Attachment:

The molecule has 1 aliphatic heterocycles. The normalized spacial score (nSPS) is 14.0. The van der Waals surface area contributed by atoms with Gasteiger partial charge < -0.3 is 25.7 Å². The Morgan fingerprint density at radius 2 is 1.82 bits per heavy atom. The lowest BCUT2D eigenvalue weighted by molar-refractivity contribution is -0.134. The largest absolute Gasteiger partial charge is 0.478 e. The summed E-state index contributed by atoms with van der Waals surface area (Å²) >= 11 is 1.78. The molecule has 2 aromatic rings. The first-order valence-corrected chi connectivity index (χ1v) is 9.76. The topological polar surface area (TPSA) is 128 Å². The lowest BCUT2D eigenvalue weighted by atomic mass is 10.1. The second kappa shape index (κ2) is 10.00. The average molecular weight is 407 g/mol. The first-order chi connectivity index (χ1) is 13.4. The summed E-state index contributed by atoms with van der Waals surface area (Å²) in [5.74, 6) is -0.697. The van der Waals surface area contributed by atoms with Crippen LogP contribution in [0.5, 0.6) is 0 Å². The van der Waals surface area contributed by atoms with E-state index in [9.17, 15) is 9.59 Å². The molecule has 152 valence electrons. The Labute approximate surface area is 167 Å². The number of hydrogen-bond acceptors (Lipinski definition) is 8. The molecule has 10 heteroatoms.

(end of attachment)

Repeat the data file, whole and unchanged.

The molecule has 1 aliphatic heterocycles. The normalized spacial score (nSPS) is 14.0. The van der Waals surface area contributed by atoms with Gasteiger partial charge < -0.3 is 25.7 Å². The Morgan fingerprint density at radius 2 is 1.82 bits per heavy atom. The lowest BCUT2D eigenvalue weighted by molar-refractivity contribution is -0.134. The largest absolute Gasteiger partial charge is 0.478 e. The summed E-state index contributed by atoms with van der Waals surface area (Å²) >= 11 is 1.78. The molecule has 2 aromatic rings. The first-order valence-corrected chi connectivity index (χ1v) is 9.76. The topological polar surface area (TPSA) is 128 Å². The lowest BCUT2D eigenvalue weighted by atomic mass is 10.1. The second kappa shape index (κ2) is 10.00. The average molecular weight is 407 g/mol. The first-order chi connectivity index (χ1) is 13.4. The summed E-state index contributed by atoms with van der Waals surface area (Å²) in [5.74, 6) is -0.697. The van der Waals surface area contributed by atoms with Crippen LogP contribution in [0.5, 0.6) is 0 Å². The van der Waals surface area contributed by atoms with E-state index in [9.17, 15) is 9.59 Å². The molecule has 152 valence electrons. The Labute approximate surface area is 167 Å². The number of hydrogen-bond acceptors (Lipinski definition) is 8. The molecule has 10 heteroatoms.